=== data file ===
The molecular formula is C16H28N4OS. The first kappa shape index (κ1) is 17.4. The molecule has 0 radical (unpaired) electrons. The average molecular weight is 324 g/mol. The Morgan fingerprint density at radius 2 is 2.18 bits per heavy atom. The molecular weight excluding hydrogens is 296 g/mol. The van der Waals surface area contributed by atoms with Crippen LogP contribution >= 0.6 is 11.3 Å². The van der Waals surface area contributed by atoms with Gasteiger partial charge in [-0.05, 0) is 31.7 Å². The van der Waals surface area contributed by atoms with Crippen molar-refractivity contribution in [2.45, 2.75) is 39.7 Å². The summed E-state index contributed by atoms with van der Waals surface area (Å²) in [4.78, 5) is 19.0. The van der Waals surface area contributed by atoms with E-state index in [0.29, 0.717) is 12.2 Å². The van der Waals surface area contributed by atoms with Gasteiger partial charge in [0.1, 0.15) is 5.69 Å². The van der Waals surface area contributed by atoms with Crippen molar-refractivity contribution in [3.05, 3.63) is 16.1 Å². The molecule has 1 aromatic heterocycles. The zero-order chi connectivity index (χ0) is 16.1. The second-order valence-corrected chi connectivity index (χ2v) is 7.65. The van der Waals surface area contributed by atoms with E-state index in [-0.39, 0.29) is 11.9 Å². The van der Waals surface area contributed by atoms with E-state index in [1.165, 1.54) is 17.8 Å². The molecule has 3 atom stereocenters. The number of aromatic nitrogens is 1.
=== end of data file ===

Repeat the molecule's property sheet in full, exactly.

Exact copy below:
The molecular formula is C16H28N4OS. The first kappa shape index (κ1) is 17.4. The molecule has 0 radical (unpaired) electrons. The average molecular weight is 324 g/mol. The Morgan fingerprint density at radius 2 is 2.18 bits per heavy atom. The molecular weight excluding hydrogens is 296 g/mol. The van der Waals surface area contributed by atoms with Crippen LogP contribution >= 0.6 is 11.3 Å². The van der Waals surface area contributed by atoms with Gasteiger partial charge in [-0.05, 0) is 31.7 Å². The van der Waals surface area contributed by atoms with Crippen molar-refractivity contribution in [2.45, 2.75) is 39.7 Å². The summed E-state index contributed by atoms with van der Waals surface area (Å²) in [4.78, 5) is 19.0. The van der Waals surface area contributed by atoms with E-state index in [0.29, 0.717) is 12.2 Å². The van der Waals surface area contributed by atoms with Gasteiger partial charge in [0.1, 0.15) is 5.69 Å². The van der Waals surface area contributed by atoms with Crippen molar-refractivity contribution in [3.05, 3.63) is 16.1 Å². The molecule has 1 aromatic heterocycles. The zero-order chi connectivity index (χ0) is 16.1. The second-order valence-corrected chi connectivity index (χ2v) is 7.65. The van der Waals surface area contributed by atoms with E-state index in [-0.39, 0.29) is 11.9 Å². The van der Waals surface area contributed by atoms with E-state index in [1.165, 1.54) is 17.8 Å². The molecule has 3 atom stereocenters. The number of aromatic nitrogens is 1.